If your employer offers a 401(k), that’s a good place to start investing. Then you can consider creating an auxiliary investment fund, perhaps by investing in an IRA or opening a brokerage account. You can hire a full-service brokerage if you want, and let their investment advisers manage your money for you. However, it’s also possible to open a DIY brokerage account, for which you’ll do your own research and make your own trades. There are also investment apps that let you invest right from your cell phone, even if you have very little cash to invest.

    It’s important to diversify your investments, which makes mutual funds appealing. These funds invest in a set of assets make it easy to diversify your portfolio. They’re typically managed by a financial professional or firm and have traditionally required a rather substantial minimum investment. Today, however, there are some mutual fund companies that offer fairly low minimums for those just beginning to invest. Exchange-traded funds, or ETFs, are similar to mutual funds, but they’re not managed by a person. This makes them less expensive and easier to access directly, without an expensive minimum buy-in.

    The specific type of investment you choose is subjective, but there are a couple of important things to remember. First, keep putting money into your account, because regular contributions can help grow your investment more quickly. Your 401(k) will be automatically deducted from your paycheck, but if you have a brokerage account, it’s smart to set up automatic withdrawals. The other thing to remember is that the money needs to stay put once it’s in your investment account. Keep an eye on your portfolio, so you can keep track of what it’s doing and make adjustments when you need to, but for the most part, leave the money alone and let it grow.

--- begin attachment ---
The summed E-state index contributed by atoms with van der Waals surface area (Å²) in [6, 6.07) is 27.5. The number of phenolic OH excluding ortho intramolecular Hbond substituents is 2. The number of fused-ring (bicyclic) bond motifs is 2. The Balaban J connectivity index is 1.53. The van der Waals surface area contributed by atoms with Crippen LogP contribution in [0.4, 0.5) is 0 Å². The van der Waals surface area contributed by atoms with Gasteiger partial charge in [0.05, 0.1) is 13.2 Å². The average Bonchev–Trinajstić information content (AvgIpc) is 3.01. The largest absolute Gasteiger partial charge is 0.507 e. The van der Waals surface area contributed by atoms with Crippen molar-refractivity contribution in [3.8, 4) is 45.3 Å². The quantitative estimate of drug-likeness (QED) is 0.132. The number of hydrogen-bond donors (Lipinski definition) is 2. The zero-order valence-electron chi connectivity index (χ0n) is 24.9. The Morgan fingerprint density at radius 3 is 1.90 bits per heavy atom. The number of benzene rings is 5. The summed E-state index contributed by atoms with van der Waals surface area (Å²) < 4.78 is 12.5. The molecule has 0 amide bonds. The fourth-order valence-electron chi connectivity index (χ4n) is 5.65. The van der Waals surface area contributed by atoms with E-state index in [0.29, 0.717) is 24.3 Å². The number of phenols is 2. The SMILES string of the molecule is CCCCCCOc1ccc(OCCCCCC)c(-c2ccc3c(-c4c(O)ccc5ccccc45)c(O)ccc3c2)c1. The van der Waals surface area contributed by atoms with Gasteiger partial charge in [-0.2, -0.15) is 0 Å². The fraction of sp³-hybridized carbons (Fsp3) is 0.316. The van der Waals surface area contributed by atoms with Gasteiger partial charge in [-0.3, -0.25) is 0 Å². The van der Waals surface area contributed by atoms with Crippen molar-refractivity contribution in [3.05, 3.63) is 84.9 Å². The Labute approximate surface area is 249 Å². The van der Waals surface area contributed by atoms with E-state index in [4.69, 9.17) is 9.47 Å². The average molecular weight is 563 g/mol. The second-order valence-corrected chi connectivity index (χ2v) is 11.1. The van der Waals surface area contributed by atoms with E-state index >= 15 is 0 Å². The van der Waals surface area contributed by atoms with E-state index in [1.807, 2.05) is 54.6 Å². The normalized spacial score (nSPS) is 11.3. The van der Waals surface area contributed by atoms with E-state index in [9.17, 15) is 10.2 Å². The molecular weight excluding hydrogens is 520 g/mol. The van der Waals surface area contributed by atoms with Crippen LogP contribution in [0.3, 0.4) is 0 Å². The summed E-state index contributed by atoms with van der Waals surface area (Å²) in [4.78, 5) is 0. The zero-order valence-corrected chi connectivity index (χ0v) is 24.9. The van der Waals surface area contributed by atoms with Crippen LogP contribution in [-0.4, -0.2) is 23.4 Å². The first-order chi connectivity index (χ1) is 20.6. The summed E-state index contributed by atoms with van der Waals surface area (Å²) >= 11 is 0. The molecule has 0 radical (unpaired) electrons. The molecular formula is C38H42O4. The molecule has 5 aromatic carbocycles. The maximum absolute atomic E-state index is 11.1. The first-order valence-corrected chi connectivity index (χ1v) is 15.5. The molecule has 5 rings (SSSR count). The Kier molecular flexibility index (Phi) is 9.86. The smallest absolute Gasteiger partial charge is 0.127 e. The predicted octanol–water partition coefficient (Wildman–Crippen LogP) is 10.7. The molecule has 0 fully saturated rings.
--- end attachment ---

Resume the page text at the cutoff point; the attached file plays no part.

If you’re looking for a reliable place to keep your money, look no further than GCS Credit Union. Since 1941, GCS Credit Union has been serving customers in Illinois, providing loans, basic savings, and other banking services. Having started as a single location, we’ve spread throughout the area, and now support Sangamon, Logan, Macon, Marion, Jefferson, Perry, Jackson, Williamson, Jersey, Macoupin, Montgomery, Madison, Bond, Clinton, St. Clair, Monroe, Washington and Randolph counties. Dedicated to focusing on our members’ financial needs, we’re a not-for-profit, member-owned financial cooperative. If you’d like to know more about the benefits of a credit union, call (618) 797-7993, or contact us through our website.